> > > > > > first of several surplus Prius battery packs tomorrow. Is
                  > there a
                  > > > > > > chance I can e-mail the person who put together a NiMH pack
                  > for
                  > > > > > the S-
                  > > > > > > 10. I am open to tips and tricks/opinions.
                  > > > > > > Thanks,Bill S
                  > > > > > > --- In solectria_ev@ yahoogroups. com, "Jerry Pohorsky"
                  > > > > <Pohorsky@>
                  > > > > > > wrote:
                  > > > > > > >
                  > > > > > > > Howdy,
                  > > > > > > >
                  > > > > > > > The batteries in the Prius are not very suitable for the
                  > Force
                  > > > > > > unless you disassemble the pack, rewire the modules and
                  > come up
                  > > > > > with
                  > > > > > > a suitable charger and BMS. NiMH batteries have a unique
                  > charging
                  > > > > > > profile and the standard lead acid battery chargers are not
                  > > > > > > appropriate. The batteries themselves are an odd physical
                  > size
                  > > > > > and
                  > > > > > > voltage. I believe they are something like a 7.2 volt
                  > battery
                  > > > > > with a
                  > > > > > > 6.5 Amp-hour rating. That amp-hour rating is suitable for
                  > > > > > > intermittent duty in a hybrid but totally inadequate for an
                  > EV.
                  > > > > > > >
                  > > > > > > > You would need several strings in parallel to get the amp-
                  > hour
                  > > > > > > rating you need. A fellow EAA member bought several used
                  > Prius
                  > > > > > packs
                  > > > > > > on eBay and wired them in parallel for use in his US
                  > Electricar S-
                  > > > > > 10
                  > > > > > > pickup truck. He needed to invent a battery management
                  > system as
                  > > > > > > well as a fan-forced cooling system. The weight reduction
                  > gave
                  > > > > > him
                  > > > > > > an improvement in acceleration over his old lead acid pack
                  > and
                  > > > > > > slightly more range, but eventually he got rid of them.
                  > They took
                  > > > > > up
                  > > > > > > the entire bed of the truck. He is now running a flooded
                  > NiCad
                  > > > > > pack
                  > > > > > > that he got from a military surplus supplier. He was able
                  > to
                  > > > > > mount
                  > > > > > > the NiCads under the bed of the truck.
                  > > > > > > >
                  > > > > > > > Not all non-lead packs are series parallel combinations.
                  > I saw
                  > > > > > > someone selling Thunder Sky 90 Amp-Hour LiFePO4 batteries.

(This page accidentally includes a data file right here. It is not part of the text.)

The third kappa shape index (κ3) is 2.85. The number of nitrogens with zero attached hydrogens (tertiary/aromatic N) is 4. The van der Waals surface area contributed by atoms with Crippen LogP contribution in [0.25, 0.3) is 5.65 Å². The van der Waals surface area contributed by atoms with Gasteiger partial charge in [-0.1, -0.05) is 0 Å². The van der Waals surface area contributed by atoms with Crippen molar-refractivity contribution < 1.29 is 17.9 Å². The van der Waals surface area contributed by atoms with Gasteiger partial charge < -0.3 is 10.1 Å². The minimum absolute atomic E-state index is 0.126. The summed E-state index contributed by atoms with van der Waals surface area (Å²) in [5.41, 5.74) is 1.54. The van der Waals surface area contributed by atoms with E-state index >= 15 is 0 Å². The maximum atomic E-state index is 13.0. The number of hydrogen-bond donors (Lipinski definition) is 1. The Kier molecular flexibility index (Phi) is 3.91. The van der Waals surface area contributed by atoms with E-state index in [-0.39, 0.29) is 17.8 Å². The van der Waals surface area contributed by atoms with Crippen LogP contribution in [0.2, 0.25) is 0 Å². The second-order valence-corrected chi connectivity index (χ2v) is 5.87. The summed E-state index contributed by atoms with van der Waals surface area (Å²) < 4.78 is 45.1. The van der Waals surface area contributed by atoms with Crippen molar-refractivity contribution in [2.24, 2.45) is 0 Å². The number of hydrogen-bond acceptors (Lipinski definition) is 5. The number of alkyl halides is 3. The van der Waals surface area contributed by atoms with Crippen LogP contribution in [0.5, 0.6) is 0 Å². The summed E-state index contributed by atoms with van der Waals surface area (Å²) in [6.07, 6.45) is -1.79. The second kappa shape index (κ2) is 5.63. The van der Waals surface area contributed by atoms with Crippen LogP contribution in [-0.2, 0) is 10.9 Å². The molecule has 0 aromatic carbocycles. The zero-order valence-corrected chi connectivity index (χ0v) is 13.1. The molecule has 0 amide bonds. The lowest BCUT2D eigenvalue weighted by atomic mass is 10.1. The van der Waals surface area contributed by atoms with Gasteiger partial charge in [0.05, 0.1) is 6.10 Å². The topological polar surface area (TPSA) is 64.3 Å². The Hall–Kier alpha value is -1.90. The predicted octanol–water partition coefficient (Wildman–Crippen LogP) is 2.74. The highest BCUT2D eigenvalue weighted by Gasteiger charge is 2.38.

> With
                  > > > > > > these, you would just have a series string although there
                  > would
                  > > > > be
                  > > > > > a
                  > > > > > > large number of cells - they between 3 and 4 volts each.
                  > > > > > > >
                  > > > > > > > Stephen Taylor has a series string of the Valence Lithium
                  > > > > > batteries
                  > > > > > > in his Force.
                  > > > > > > >
                  > > > > > > > Similarly, I have 95 Amp-hour NiMH batteries in my RAV 4
                  > EV.
                  > > > > > > Unfortunately, these Panasonic batteries have been taken
                  > off the
                  > > > > > > market due to a lawsuit filed by Chevron - but it is
                  > another
                  > > > > > example
                  > > > > > > where a series parallel combo was not needed.
                  > > > > > > >
                  > > > > > > > Adios,
                  > > > > > > >
                  > > > > > > > Jerry Pohorsky
                  > > > > > > >
                  > > > > > > > ----- Original Message -----
                  > > > > > > > From: Bill Swann
                  > > > > > > > To: solectria_ev@ yahoogroups. com
                  > > > > > > > Sent: Tuesday, November 20, 2007 6:13 PM
                  > > > > > > > Subject: [solectria_ev] Prius NiMH Batteries
                  > > > > > > >
                  > > > > > > >
                  > > > > > > > I am surprised that someone has not taken some surplus
                  > > > > > batteries
                  > > > > > > from a
                  > > > > > > > Prius and adapted it to the Force. The energy density is
                  > > > > > double
                  > > > > > > over
                  > > > > > > > lead. As it is with battery packs other that SLA, the
                  > pack
                  > > > > > ends
                  > > > > > > up
                  > > > > > > > being a series/parallel combination.
                  > > > > > > > Bill S
                  > > > > > > >
                  > > > > > > >
                  > > > > > > >
                  > > > > > > >
                  > > > > > > >
                  > > > > > > > [Non-text portions of this message have been removed]